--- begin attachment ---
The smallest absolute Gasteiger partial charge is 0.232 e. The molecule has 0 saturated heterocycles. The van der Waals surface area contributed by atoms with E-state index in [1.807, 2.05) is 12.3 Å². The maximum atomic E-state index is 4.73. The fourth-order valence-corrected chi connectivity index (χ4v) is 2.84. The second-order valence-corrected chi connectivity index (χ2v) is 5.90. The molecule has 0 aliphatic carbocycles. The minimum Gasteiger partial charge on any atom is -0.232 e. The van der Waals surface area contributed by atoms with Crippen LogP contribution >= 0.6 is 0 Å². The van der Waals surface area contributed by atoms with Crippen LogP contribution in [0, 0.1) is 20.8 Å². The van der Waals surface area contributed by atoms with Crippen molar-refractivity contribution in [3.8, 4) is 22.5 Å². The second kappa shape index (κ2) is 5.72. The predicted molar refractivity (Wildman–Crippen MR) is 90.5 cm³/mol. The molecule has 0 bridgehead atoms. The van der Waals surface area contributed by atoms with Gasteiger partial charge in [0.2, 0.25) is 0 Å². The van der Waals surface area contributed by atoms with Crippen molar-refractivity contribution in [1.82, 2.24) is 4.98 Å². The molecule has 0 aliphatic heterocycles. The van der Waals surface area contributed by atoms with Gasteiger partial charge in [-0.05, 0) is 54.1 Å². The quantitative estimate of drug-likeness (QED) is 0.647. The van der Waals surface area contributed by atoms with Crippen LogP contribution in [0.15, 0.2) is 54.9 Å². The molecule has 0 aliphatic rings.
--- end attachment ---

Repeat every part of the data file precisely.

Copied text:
The smallest absolute Gasteiger partial charge is 0.232 e. The molecule has 0 saturated heterocycles. The van der Waals surface area contributed by atoms with E-state index in [1.807, 2.05) is 12.3 Å². The maximum atomic E-state index is 4.73. The fourth-order valence-corrected chi connectivity index (χ4v) is 2.84. The second-order valence-corrected chi connectivity index (χ2v) is 5.90. The molecule has 0 aliphatic carbocycles. The minimum Gasteiger partial charge on any atom is -0.232 e. The van der Waals surface area contributed by atoms with Crippen LogP contribution >= 0.6 is 0 Å². The van der Waals surface area contributed by atoms with Crippen LogP contribution in [0, 0.1) is 20.8 Å². The van der Waals surface area contributed by atoms with Crippen molar-refractivity contribution in [3.8, 4) is 22.5 Å². The second kappa shape index (κ2) is 5.72. The predicted molar refractivity (Wildman–Crippen MR) is 90.5 cm³/mol. The molecule has 0 bridgehead atoms. The van der Waals surface area contributed by atoms with Gasteiger partial charge in [0.2, 0.25) is 0 Å². The van der Waals surface area contributed by atoms with Crippen molar-refractivity contribution in [1.82, 2.24) is 4.98 Å². The molecule has 0 aliphatic heterocycles. The van der Waals surface area contributed by atoms with Gasteiger partial charge in [-0.05, 0) is 54.1 Å². The quantitative estimate of drug-likeness (QED) is 0.647. The van der Waals surface area contributed by atoms with Crippen LogP contribution in [0.15, 0.2) is 54.9 Å². The molecule has 0 aliphatic rings.